Let’s admit it: denim is a staple in most of our wardrobes. You may think that this makes you an expert on denim, but there’s still a lot to learn about this versatile fabric. The origin of denim can be traced back to the 1700s to two locations: Genoa, Italy, and Nimes, France. In Genoa, Italian sailors wore durable cotton trousers that were called gênes (translated as jeans) by the French. In trying to replicate the fabric, French weavers produced a twill-woven cotton that was heavier and absorbed moisture quickly. The fabric became known as serge de nîmes, meaning 'from Nimes'. For many years, the fabric would be associated with workers. In the 1850s, German-born Levi Strauss immigrated to the United States to join his brother in selling dry goods. After hearing about the Californian gold rush, he set up a sector of the business in California and met a tailor named Jacob Davis. In the 1860s, Strauss and Davis developed sturdy pants for miners using denim fabric that was dyed with indigo because it was cheap and long lasting. Inspired by the gênes, the original design, Design 501, had flared bottoms. Strauss’ blue jeans were an instant success and it was not long before many companies wanted to enter into this market, hence the development of multiple jean brands.

Between 1890-1930, jeans remained most popular among male workers. However, in 1930, Vogue magazine created an advertisement of two women in tight jeans, resulting in department stores supplying Levi jeans in the women’s section. In the late 1940s, jeans became the clothing choice for America’s working women. In addition, during and after World War II, blue jeans gained a global audience, as American soldiers would wear them off-duty in Japan and Europe. By the 1950s, denim was considered highly fashionable. It gained rebellious associations among youth because of iconic figures like James Dean and Marlon Brando who wore blue jeans in movies. Jeans were also connected with 'bad boys' like Danny Zuko and the Thunderbirds of Grease, who sported jeans with leather jackets, Converse shoes, and aviator sunglasses. Double denim, or wearing blue jeans with a denim jacket, became especially popular because of Elvis Presley. In the 1960s, wearing jeans at American public demonstrations and protests symbolised identification and connection. Oftentimes, jeans were decorated with patches, paint, or group symbols. Although jeans were still reminiscent of the '50s rock ‘n' roll style and rebellious spirit, the '60s saw hippies adopting flared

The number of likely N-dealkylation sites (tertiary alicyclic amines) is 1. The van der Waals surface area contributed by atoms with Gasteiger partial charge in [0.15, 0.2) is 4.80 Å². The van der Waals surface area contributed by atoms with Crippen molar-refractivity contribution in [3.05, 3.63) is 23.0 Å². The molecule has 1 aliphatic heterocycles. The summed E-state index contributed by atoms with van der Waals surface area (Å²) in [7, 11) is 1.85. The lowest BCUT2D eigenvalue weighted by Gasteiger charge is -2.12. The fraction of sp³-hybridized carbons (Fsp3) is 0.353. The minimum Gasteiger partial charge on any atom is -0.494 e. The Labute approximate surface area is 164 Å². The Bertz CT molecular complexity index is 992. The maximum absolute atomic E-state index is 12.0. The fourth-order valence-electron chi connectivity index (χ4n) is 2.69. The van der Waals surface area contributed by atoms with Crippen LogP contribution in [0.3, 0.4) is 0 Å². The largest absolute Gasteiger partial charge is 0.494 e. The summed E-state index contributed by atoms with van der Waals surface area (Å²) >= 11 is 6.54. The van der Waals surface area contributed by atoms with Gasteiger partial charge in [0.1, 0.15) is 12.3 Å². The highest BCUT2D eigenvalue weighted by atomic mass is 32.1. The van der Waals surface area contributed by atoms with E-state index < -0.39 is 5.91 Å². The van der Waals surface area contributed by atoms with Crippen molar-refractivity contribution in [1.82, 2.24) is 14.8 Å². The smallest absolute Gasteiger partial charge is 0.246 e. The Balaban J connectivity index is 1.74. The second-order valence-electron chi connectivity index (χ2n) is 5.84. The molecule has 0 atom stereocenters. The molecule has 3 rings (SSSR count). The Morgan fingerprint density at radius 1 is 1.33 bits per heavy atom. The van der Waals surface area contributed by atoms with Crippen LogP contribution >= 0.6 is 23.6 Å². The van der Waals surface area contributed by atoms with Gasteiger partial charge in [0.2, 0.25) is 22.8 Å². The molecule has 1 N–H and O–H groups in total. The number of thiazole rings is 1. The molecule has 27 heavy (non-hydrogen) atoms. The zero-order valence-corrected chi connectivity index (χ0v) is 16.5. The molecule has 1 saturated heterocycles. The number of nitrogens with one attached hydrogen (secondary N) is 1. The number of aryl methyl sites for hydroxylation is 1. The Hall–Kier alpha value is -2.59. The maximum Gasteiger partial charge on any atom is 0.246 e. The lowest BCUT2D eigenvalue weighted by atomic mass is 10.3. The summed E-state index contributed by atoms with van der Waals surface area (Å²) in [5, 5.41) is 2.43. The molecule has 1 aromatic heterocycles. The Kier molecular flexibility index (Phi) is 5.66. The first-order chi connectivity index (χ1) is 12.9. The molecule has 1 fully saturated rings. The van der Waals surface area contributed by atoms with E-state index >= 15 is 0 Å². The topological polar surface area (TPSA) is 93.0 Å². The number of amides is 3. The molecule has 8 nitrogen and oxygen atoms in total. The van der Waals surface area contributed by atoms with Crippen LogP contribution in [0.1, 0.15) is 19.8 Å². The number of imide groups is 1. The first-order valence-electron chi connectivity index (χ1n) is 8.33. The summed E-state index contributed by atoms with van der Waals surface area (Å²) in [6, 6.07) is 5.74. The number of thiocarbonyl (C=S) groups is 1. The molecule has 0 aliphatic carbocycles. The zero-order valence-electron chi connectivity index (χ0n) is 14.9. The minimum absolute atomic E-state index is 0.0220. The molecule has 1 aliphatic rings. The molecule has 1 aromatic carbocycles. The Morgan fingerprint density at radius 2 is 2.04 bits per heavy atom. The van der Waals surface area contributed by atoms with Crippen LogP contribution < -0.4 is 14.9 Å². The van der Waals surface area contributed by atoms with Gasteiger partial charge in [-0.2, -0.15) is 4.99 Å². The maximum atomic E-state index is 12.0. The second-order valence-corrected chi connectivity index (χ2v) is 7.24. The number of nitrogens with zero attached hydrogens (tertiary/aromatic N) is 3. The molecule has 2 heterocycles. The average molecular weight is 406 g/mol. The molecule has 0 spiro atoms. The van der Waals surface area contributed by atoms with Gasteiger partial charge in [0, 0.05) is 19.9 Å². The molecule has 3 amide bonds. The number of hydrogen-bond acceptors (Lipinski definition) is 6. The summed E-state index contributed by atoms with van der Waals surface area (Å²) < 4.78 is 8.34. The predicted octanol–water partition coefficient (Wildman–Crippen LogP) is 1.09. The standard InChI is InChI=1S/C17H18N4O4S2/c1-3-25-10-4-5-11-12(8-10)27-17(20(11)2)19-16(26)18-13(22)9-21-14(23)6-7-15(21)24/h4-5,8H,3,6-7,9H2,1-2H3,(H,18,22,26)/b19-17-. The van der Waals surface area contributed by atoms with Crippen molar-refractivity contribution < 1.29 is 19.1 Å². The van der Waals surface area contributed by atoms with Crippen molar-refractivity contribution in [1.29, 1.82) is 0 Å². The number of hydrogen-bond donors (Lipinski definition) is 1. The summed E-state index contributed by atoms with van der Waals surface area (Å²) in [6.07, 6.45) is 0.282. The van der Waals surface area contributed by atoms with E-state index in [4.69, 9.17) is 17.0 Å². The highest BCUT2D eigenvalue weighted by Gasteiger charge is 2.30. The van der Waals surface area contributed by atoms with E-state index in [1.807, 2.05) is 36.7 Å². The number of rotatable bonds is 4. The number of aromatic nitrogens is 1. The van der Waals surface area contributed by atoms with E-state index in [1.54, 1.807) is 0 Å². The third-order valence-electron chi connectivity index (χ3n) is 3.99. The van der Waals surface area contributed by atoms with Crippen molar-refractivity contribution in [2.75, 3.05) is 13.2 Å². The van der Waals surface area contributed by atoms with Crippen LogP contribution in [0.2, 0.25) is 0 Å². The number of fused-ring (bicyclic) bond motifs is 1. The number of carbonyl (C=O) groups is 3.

jeans, adding colorful embroidery to create a chilledout, non-conforming attitude. In England, double denim also became more popular; the most iconic example of double denim featured Ringo Starr of The Beatles on the cover of the Abbey Road album. The style of the 1960s bled into the '70s, with bell bottomed and high-waisted jeans still the most popular fad. The jeans were often paired with platform shoes, a look often associated with disco singers. Designer jeans, like Calvin Klein, also became popular, appearing in high-end shops. In the 1980s, designer jeans continued to be marketed, with the entrance of jeans by designers like Gloria Vanderbilt, Ralph Lauren, and Jean-Paul Gaultier. When jean manufacturers observed that young people were putting holes in their jeans, they created distressed and torn jeans only to find that people preferred to make their own rather than buy them. George Michael and Guns N’ Roses were some of the iconic figures that favored the distressed jeans style. In the 1990s, denim was at its least popular, but new denim trends still managed to enter the fashion realm. Low-rise jeans were among the new fads; these jeans still